Well, first and foremost, minor correction. I do not hold a degree. When I graduated from high school, I went straight into the military. As a matter of fact, I'm not even in my high school yearbook, because I graduated in December and then I was off to the Air Force late January, early February. And then my high school senior class graduated that May and so I was already I think I was on my way to the Philippines or certainly about to be on my way to the Philippines when they were walking across the stage. So in some regards, I felt like you know, I had gotten a head start on life, in others Rhonda, there've certainly been a couple of instances where I wish that I may have done things a little bit differently. 

03:40
But to your question around equality and access and opportunity, and our divorcing ourselves from having to have a degree. I don't necessarily know if it had ever been a good thing. You know, because again, if we're not talking about certain professions, like the medical profession, and certainly there are others but if we're, maybe the legal profession, there are other professions where the degree really is a stamp of approval to show that you have committed yourself to a learning journey, and that you are going to show up and be a professional representation within that particular space. But what I've shown you is that and many millions others, we can operate at a very high degree without a piece of paper. 

04:29
In the Air Force at 18 I was a communications analyst carrying a top secret security clearance. There was no degree in that equation. People with the degrees were the officers in the military. But my point is, I'm the person doing the work. And at some point, I had enough acumen that I could have led others and did lead others in doing that work. And so I believe that right now with us being inside of this gig economy, with us being propelled into the future of work because of COVID, with the inordinate amount of social unrest because of social injustice, racial injustice, I believe that we are all in a unique, but vital position to make a difference in how we show up in workplaces. And I firmly believe that it's going to provide a lot of opportunity, as long as people are willing to fairly give that opportunity to a broader audience of individuals.

Rhonda Taylor  05:36
Oh, exactly. Our company mantra is that we all want to come out in this fitter, faster and stronger. This is a great opportunity for all of us to be opportunists, because anything goes at this stage of the game right now.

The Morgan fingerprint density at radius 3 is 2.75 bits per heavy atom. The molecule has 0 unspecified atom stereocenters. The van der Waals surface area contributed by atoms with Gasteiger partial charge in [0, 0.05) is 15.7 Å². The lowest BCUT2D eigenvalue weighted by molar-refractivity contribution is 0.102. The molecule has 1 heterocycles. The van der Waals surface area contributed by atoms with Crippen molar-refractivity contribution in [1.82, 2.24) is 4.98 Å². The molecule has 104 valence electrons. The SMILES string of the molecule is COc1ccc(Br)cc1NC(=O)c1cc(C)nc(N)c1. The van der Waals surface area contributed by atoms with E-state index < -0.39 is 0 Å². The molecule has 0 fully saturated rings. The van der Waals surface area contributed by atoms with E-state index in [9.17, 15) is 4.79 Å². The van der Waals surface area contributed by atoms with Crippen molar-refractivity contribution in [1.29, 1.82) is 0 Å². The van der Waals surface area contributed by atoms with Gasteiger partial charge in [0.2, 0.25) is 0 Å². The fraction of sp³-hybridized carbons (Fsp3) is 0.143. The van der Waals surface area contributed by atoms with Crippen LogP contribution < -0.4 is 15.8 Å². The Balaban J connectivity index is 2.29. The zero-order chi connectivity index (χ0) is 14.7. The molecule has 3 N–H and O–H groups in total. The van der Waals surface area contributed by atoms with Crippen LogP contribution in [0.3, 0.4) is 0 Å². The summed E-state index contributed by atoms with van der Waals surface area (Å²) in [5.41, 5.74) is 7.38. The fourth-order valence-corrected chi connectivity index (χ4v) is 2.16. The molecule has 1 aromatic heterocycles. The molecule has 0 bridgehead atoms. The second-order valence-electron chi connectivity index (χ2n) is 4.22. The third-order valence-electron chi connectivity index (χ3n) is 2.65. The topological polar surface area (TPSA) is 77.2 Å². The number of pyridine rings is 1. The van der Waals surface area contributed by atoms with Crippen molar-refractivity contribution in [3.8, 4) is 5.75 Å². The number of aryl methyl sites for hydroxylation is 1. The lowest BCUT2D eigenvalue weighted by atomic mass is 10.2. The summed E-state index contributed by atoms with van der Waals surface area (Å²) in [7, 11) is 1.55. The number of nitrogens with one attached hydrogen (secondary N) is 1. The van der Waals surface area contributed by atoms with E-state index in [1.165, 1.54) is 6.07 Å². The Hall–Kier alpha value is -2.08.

Torin Ellis  05:57
What did COVID show us Rhonda? I mean, it showed us all when we think about diversity and inclusion, and the nascent, I mean, the minor progress that we've made over the last 55 years, in some equations over the last 100 years. When you think about what minor progress has been made, yet, juxtapose that against COVID in March, what happened? Every single company on the planet, certainly here in the US, changed how they showed up to do work within two weeks. 

06:35
Every. Single. Company. Small, medium, large, geography, or geographic and industry agnostic. Every single company, in two weeks, showed you that they could go from a headquarters location, a whatever physical and be equally as effective from home. So what I know, is that much of what we see as an impediment, whatever that impediment is, has everything to do with the people in their lack of desire, their lack of will in making it happen, versus it not being able to happen.

Rhonda Taylor  07:18
Yep. And resilience is the number one word right now in the workforce, and the companies that are resilient, are making great strides. 

Torin Ellis  07:30
I agree. I absolutely agree. 

Rhonda Taylor  07:32
Yeah. Speaking of companies, we need to ensure that our talent pipeline is fair, and free of prejudices. And that's an open ended, I know, that's an open ended question, but we all have to start somewhere. Where do, how do people start?

Torin Ellis  08:01